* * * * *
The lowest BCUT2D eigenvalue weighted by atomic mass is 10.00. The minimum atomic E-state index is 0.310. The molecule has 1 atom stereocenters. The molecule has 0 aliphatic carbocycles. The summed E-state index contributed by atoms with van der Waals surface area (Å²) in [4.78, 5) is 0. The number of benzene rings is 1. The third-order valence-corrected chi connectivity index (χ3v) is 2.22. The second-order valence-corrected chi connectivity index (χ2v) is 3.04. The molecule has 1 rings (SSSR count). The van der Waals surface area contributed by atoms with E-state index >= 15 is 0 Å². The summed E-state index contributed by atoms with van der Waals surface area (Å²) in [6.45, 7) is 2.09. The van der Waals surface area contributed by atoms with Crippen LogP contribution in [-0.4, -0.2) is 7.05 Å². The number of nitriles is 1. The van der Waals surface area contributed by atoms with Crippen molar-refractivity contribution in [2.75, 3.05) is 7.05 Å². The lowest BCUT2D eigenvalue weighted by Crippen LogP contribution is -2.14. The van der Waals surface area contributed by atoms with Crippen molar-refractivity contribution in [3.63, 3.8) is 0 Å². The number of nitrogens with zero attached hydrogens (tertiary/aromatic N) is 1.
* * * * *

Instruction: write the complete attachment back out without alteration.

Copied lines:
The lowest BCUT2D eigenvalue weighted by atomic mass is 10.00. The minimum atomic E-state index is 0.310. The molecule has 1 atom stereocenters. The molecule has 0 aliphatic carbocycles. The summed E-state index contributed by atoms with van der Waals surface area (Å²) in [4.78, 5) is 0. The number of benzene rings is 1. The third-order valence-corrected chi connectivity index (χ3v) is 2.22. The second-order valence-corrected chi connectivity index (χ2v) is 3.04. The molecule has 1 rings (SSSR count). The van der Waals surface area contributed by atoms with E-state index >= 15 is 0 Å². The summed E-state index contributed by atoms with van der Waals surface area (Å²) in [6.45, 7) is 2.09. The van der Waals surface area contributed by atoms with Crippen LogP contribution in [-0.4, -0.2) is 7.05 Å². The number of nitriles is 1. The van der Waals surface area contributed by atoms with Crippen molar-refractivity contribution in [2.75, 3.05) is 7.05 Å². The lowest BCUT2D eigenvalue weighted by Crippen LogP contribution is -2.14. The van der Waals surface area contributed by atoms with Crippen molar-refractivity contribution in [3.63, 3.8) is 0 Å². The number of nitrogens with zero attached hydrogens (tertiary/aromatic N) is 1.